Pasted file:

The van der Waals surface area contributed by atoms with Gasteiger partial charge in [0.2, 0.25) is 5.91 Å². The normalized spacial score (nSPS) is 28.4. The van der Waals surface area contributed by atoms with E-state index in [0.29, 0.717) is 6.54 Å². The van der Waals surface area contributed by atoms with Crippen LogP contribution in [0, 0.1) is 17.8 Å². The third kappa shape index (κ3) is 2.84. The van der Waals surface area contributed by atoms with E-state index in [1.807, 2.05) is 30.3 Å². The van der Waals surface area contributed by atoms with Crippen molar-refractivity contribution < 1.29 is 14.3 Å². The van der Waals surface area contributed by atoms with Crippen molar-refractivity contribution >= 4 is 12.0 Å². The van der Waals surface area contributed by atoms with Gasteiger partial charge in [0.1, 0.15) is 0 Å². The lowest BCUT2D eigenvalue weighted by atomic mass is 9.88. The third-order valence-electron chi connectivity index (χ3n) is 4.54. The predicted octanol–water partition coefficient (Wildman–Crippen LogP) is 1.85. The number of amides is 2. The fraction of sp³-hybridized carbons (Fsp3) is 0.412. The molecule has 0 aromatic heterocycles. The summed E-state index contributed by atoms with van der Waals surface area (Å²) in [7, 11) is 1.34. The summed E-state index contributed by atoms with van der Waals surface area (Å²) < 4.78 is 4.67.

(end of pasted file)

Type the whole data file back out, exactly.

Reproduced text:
The van der Waals surface area contributed by atoms with Gasteiger partial charge in [0.2, 0.25) is 5.91 Å². The normalized spacial score (nSPS) is 28.4. The van der Waals surface area contributed by atoms with E-state index in [0.29, 0.717) is 6.54 Å². The van der Waals surface area contributed by atoms with Crippen LogP contribution in [0, 0.1) is 17.8 Å². The third kappa shape index (κ3) is 2.84. The van der Waals surface area contributed by atoms with E-state index in [1.807, 2.05) is 30.3 Å². The van der Waals surface area contributed by atoms with Crippen molar-refractivity contribution < 1.29 is 14.3 Å². The van der Waals surface area contributed by atoms with Crippen molar-refractivity contribution >= 4 is 12.0 Å². The van der Waals surface area contributed by atoms with Gasteiger partial charge in [0.1, 0.15) is 0 Å². The lowest BCUT2D eigenvalue weighted by atomic mass is 9.88. The third-order valence-electron chi connectivity index (χ3n) is 4.54. The predicted octanol–water partition coefficient (Wildman–Crippen LogP) is 1.85. The number of amides is 2. The fraction of sp³-hybridized carbons (Fsp3) is 0.412. The molecule has 0 aromatic heterocycles. The summed E-state index contributed by atoms with van der Waals surface area (Å²) in [7, 11) is 1.34. The summed E-state index contributed by atoms with van der Waals surface area (Å²) < 4.78 is 4.67.